The most important constitutional challenge regarding the balance of power between the president and Congress in modern times comes down to a simple question: When should the president have the unilateral authority to decide to use military force, and what is the place of the Congress in that process?
In the decades following the height of the Vietnam War, our constitutional process fell apart. Year by year, skirmish by skirmish, the role of the Congress in determining where the U.S. military would operate, and when the awesome power of our weapon systems would be unleashed has diminished. In the aftermath of the 9/11 attacks, especially with the advent of Special Operations forces and remote bombing capabilities, the Congress seems to have faded into operational irrelevance.
We have now reached the point that the unprecedented—and quite frankly contorted—constitutional logic used by this administration to intervene in Libya on the basis of what can most kindly be called a United Nations standard of “humanitarian intervention,” was not even subject to full debate or a vote on the Senate floor. Such an omission, and the precedent it has set, now requires us to accept one of two uncomfortable alternatives. Either Congress must reject this passivity and live up to the standards and the expectations regarding presidential power that were laid down so carefully by our Founding Fathers, or it must accept a redefinition of the very precepts upon which this government was founded.
The conflict in the balance of power between the president and the Congress has always been an intrinsic part of our constitutional makeup. Article One, Section 8, of the Constitution provides that the Congress alone has the power to declare war. Article Two, Section 2, of the Constitution provides that the president shall serve as commander in chief. In the early days of our republic, these distinctions were clear. We retained no large standing army during peace time. Article One, Section 8, also gives the Congress the power to “raise and support armies.” This phrase expressed the clear intent of the framers that large ground forces were not to be kept during peacetime but instead were to be raised at the direction of Congress during a time of war.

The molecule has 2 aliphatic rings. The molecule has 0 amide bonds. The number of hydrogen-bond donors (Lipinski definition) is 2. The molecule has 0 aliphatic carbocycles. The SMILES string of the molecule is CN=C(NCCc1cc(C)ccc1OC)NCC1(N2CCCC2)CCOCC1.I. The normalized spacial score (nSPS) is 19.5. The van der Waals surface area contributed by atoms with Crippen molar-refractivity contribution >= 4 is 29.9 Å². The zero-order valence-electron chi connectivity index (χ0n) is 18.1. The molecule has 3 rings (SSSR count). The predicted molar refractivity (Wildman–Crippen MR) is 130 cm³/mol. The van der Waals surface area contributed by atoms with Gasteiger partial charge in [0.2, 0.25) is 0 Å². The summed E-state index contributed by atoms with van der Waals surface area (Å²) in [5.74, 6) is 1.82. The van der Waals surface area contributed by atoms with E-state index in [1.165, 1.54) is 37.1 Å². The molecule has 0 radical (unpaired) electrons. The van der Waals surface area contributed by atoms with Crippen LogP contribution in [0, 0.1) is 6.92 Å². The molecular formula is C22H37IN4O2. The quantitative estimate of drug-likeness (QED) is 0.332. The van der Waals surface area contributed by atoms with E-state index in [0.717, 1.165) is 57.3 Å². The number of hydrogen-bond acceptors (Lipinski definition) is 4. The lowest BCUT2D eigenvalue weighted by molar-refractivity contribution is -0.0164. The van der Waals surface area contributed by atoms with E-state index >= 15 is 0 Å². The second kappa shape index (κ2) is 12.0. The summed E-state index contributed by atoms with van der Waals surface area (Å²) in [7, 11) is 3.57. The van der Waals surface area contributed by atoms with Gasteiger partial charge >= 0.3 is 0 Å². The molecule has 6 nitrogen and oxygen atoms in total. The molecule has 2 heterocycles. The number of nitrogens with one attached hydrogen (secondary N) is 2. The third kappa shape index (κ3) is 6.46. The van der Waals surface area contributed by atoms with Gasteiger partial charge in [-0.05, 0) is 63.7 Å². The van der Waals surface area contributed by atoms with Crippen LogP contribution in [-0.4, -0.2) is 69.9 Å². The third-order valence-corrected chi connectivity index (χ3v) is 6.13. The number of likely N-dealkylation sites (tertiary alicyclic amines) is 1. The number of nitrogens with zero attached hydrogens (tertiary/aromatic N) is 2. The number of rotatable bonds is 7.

Only after World War II did this change. Our rather reluctant position as the world’s greatest guarantor of international stability required that we maintain a large standing military force, much of it in Europe and in Asia, ready to respond to crises whose immediacy could not otherwise allow us to go through the lengthy process of mobilization in order to raise an army. That reality made the time-honored process of asking the Congress for a declaration of war in most cases obsolete.
But any logical proposition can be carried to a ridiculous extreme. The fact that some military situations have required our presidents to act immediately, before reporting to the Congress, does not give a president blanket authority to use military force whenever and wherever he decides. This is not a political issue. We would be facing the exact same constitutional challenges no matter the party of the president. In fact, unless we resolve this matter, there is no doubt that we someday will.
This administration's argument that it has the authority to decide when and where to use military force without the consent of the Congress, using the fragile logic of “humanitarian intervention” to ostensibly redress domestic tensions inside countries where American interests are not directly threatened, is gravely dangerous. It does not fit our history.